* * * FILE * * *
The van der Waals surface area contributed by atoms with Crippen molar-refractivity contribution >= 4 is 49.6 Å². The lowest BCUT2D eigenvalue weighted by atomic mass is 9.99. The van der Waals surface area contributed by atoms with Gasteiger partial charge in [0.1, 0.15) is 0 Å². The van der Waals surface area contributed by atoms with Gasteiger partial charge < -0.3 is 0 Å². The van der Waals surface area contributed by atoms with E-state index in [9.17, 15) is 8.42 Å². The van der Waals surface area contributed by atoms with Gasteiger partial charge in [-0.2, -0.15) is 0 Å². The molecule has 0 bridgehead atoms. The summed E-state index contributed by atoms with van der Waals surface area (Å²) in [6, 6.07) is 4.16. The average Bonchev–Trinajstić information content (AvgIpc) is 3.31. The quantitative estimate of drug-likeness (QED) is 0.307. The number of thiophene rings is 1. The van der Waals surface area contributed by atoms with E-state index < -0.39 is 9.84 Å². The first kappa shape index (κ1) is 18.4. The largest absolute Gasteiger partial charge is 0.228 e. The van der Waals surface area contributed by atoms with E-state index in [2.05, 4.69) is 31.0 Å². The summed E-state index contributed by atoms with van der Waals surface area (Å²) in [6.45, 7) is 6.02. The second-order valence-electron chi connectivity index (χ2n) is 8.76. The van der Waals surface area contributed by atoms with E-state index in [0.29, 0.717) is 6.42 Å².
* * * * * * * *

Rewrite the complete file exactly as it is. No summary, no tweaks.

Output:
The van der Waals surface area contributed by atoms with Crippen molar-refractivity contribution >= 4 is 49.6 Å². The lowest BCUT2D eigenvalue weighted by atomic mass is 9.99. The van der Waals surface area contributed by atoms with Gasteiger partial charge in [0.1, 0.15) is 0 Å². The van der Waals surface area contributed by atoms with Gasteiger partial charge < -0.3 is 0 Å². The van der Waals surface area contributed by atoms with E-state index in [9.17, 15) is 8.42 Å². The van der Waals surface area contributed by atoms with Gasteiger partial charge in [-0.2, -0.15) is 0 Å². The molecule has 0 bridgehead atoms. The summed E-state index contributed by atoms with van der Waals surface area (Å²) in [6, 6.07) is 4.16. The average Bonchev–Trinajstić information content (AvgIpc) is 3.31. The quantitative estimate of drug-likeness (QED) is 0.307. The number of thiophene rings is 1. The van der Waals surface area contributed by atoms with E-state index < -0.39 is 9.84 Å². The first kappa shape index (κ1) is 18.4. The largest absolute Gasteiger partial charge is 0.228 e. The van der Waals surface area contributed by atoms with E-state index in [2.05, 4.69) is 31.0 Å². The summed E-state index contributed by atoms with van der Waals surface area (Å²) in [6.45, 7) is 6.02. The second-order valence-electron chi connectivity index (χ2n) is 8.76. The van der Waals surface area contributed by atoms with E-state index in [0.29, 0.717) is 6.42 Å².